On the other hand, G‑d’s utter transcendence renders the blemish harmless.   As Job declared (35:6): “If your sins multiply, what have you done to Him?” To access this transcendent level of G‑d, before whom sin is irrelevant, we must arouse a similar transcendent response from within our soul.

This is the essence of Teshuvah, where we transform ourselves from one extreme to the other.

In Rambam’s words:

“Teshuvah is when the One who knows all secrets can testify that he (the sinner) will no longer return to his folly.”

This generates a reciprocal response from G‑d, who will elevate the erstwhile sinner from the deep spiritual abyss – to the pinnacle of holiness.

Thus, from G‑d’s unique perspective, Teshuvah is indeed effective and can bring atonement.

Three Plus One

This, then, is what the Torah meant. Despite the arguments against the efficacy of Teshuvah from the perspectives of wisdom, prophecy and Torah, G‑d allows the returnee to rise above those constraints and barriers. G‑d empowers us to erase the past with no more than a sincere resolve for the future and remorse for the past.

There is an additional, nearly unbearable impediment: When G‑d Himself tells a person that he or she cannot do Teshuvah. One could reasonably have concluded that, in that case, it would be an insurmountable obstacle.

However, from the Talmudic narrative concerning the renegade sage, Elisha ben Avuyah, we can see that it is not so. Even when G‑d tells you there is no hope it is not His final determination.

Elisha ben Avuyah, who was nicknamed Acher-the other one, that describes his negative otherness, was challenged by his devoted disciple Rabbi Meir to return to G‑d.  Acher’s response was that every day a heavenly voice emerges from Mount Sinai and declares: “Return, you errant sons.” When he heard this heavenly declaration, it had the caveat: “except for Acher.” Acher was convinced that G‑d Himself considered him a lost cause; a total outcast.

Acher was wrong. Even when G‑d tells you that “you are a lost cause,” G‑d is simply subjecting you to a deeper and more formidable challenge to elicit even deeper feelings of Teshuvah.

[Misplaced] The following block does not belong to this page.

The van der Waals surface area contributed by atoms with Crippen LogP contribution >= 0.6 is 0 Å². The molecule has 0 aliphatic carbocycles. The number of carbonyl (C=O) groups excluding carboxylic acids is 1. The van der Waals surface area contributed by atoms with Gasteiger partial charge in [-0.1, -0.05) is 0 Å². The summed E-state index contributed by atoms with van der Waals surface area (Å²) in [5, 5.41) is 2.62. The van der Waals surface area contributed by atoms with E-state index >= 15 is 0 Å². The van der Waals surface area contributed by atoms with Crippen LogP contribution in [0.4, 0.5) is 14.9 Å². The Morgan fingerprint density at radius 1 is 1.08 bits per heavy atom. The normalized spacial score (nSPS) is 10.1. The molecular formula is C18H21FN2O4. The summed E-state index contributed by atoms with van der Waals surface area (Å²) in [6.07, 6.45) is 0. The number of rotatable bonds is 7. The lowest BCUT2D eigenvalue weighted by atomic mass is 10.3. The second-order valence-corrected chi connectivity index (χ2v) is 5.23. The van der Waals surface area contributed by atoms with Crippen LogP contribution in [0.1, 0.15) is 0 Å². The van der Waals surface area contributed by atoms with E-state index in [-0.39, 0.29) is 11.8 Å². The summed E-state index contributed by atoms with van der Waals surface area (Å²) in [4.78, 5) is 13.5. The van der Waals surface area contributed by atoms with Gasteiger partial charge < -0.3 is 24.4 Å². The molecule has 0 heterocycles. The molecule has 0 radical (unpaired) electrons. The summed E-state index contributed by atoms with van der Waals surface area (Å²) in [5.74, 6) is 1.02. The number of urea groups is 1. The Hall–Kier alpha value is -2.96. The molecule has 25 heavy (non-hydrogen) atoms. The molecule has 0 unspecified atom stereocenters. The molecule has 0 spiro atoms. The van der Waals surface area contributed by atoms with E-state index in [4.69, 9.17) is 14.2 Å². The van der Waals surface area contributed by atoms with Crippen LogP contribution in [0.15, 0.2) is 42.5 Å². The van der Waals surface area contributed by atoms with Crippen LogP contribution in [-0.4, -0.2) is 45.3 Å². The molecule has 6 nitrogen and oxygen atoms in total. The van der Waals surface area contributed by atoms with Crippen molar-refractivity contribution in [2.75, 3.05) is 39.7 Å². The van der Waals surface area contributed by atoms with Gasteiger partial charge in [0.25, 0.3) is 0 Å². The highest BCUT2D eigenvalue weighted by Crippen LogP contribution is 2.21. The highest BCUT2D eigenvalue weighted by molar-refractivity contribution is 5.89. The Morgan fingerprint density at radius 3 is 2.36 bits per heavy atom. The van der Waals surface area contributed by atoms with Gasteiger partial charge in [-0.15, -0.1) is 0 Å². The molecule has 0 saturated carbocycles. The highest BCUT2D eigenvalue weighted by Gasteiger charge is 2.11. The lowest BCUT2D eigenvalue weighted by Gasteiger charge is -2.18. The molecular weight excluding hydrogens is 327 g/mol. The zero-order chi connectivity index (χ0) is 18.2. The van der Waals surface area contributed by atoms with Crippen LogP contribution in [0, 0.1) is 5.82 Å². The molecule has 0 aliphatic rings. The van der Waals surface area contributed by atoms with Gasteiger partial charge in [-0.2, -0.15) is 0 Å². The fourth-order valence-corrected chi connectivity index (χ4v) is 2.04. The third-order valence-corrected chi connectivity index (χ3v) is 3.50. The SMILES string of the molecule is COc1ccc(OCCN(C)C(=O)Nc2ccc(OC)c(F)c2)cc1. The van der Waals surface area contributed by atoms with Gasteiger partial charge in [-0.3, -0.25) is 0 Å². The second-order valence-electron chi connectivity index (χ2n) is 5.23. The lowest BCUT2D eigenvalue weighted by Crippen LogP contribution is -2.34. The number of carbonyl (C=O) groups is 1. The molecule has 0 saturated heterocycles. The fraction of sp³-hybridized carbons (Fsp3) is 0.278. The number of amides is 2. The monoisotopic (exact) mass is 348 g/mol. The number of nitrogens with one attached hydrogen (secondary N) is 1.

Four Expressions: Four Challenges to Teshuvah

This may explain the four expressions that describe the elusiveness of Teshuvah in the foregoing verse: a) “It is not hidden from you;” b) “it is not distant;” c) “It is not in heaven”; and d) “Nor is it across the sea.”

These four expressions reflect the four impediments to Teshuvah discussed above:

The impediment from the perspective of logic, spirituality, Torah and those that are G‑d imposed.  And yet, the power of Teshuvah is such that it allows us to break through all barriers.

Teshuvah and Redemption

The Talmud states that the greatness of Teshuvah is that it hastens the Redemption.

If Redemption and Teshuvah are related, it suggests that there are also four parallel impediments to Redemption that we can and will overcome:

The first impediment is logic. Based on the current geopolitical state of the world the rational mind will argue that it is impossible for the world to change drastically in an instant.

The second impediment is spiritual. How can a determinedly materialistic world be transformed into a spiritual world?

The third impediment is Torah. How can a world so far from Torah values embrace Moshiach, who is all about Torah?

The fourth impediment may come from G‑d Himself, who may sow doubt in our minds as to the likelihood of Moshiach coming imminently.

The lesson of Teshuvah is that, just as Teshuvah, the medium that brings Redemption, is eminently accessible despite the four impediments, so too Redemption is a reality that will break through all barriers.

Indeed, Moshiach is referred to as Haporetz or ben Partzi, which means “the one who breaks through barriers.”

May we see the final barrier to Redemption breached and may we all have a good and sweet New Year!